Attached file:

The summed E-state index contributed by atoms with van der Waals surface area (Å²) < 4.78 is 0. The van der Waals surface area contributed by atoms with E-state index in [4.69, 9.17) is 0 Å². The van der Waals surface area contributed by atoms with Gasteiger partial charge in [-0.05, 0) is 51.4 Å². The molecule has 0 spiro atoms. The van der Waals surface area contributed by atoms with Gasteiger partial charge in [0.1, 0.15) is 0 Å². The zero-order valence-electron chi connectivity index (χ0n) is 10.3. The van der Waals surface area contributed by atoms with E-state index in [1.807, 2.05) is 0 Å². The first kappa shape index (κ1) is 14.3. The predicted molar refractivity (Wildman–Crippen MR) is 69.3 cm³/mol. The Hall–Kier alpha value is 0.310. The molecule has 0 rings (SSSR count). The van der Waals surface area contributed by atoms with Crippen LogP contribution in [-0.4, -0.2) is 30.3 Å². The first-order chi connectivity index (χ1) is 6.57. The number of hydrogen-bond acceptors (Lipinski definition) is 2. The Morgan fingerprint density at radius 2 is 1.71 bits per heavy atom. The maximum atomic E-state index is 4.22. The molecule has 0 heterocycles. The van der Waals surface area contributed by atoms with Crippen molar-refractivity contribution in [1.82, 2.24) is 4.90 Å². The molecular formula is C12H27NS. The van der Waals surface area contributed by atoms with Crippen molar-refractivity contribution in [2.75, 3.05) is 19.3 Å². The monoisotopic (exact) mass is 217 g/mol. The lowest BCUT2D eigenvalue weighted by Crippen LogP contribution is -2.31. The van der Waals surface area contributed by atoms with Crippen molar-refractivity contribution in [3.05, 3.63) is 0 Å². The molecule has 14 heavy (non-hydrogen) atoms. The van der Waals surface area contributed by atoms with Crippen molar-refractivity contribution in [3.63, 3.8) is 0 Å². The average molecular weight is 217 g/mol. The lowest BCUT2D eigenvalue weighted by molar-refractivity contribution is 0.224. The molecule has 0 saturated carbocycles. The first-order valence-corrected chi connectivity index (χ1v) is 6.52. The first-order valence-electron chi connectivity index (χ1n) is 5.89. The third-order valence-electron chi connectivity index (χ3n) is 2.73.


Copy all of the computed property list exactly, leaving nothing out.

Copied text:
The summed E-state index contributed by atoms with van der Waals surface area (Å²) < 4.78 is 0. The van der Waals surface area contributed by atoms with E-state index in [4.69, 9.17) is 0 Å². The van der Waals surface area contributed by atoms with Gasteiger partial charge in [-0.05, 0) is 51.4 Å². The molecule has 0 spiro atoms. The van der Waals surface area contributed by atoms with Gasteiger partial charge in [0.1, 0.15) is 0 Å². The zero-order valence-electron chi connectivity index (χ0n) is 10.3. The van der Waals surface area contributed by atoms with E-state index in [1.807, 2.05) is 0 Å². The first kappa shape index (κ1) is 14.3. The predicted molar refractivity (Wildman–Crippen MR) is 69.3 cm³/mol. The Hall–Kier alpha value is 0.310. The molecule has 0 rings (SSSR count). The van der Waals surface area contributed by atoms with Crippen LogP contribution in [-0.4, -0.2) is 30.3 Å². The first-order chi connectivity index (χ1) is 6.57. The number of hydrogen-bond acceptors (Lipinski definition) is 2. The Morgan fingerprint density at radius 2 is 1.71 bits per heavy atom. The maximum atomic E-state index is 4.22. The molecule has 0 heterocycles. The van der Waals surface area contributed by atoms with Crippen molar-refractivity contribution in [1.82, 2.24) is 4.90 Å². The molecular formula is C12H27NS. The van der Waals surface area contributed by atoms with Crippen molar-refractivity contribution in [2.75, 3.05) is 19.3 Å². The monoisotopic (exact) mass is 217 g/mol. The lowest BCUT2D eigenvalue weighted by Crippen LogP contribution is -2.31. The van der Waals surface area contributed by atoms with Crippen molar-refractivity contribution in [3.05, 3.63) is 0 Å². The molecule has 14 heavy (non-hydrogen) atoms. The van der Waals surface area contributed by atoms with Crippen molar-refractivity contribution in [3.63, 3.8) is 0 Å². The average molecular weight is 217 g/mol. The lowest BCUT2D eigenvalue weighted by molar-refractivity contribution is 0.224. The molecule has 0 saturated carbocycles. The first-order valence-corrected chi connectivity index (χ1v) is 6.52. The first-order valence-electron chi connectivity index (χ1n) is 5.89. The third-order valence-electron chi connectivity index (χ3n) is 2.73.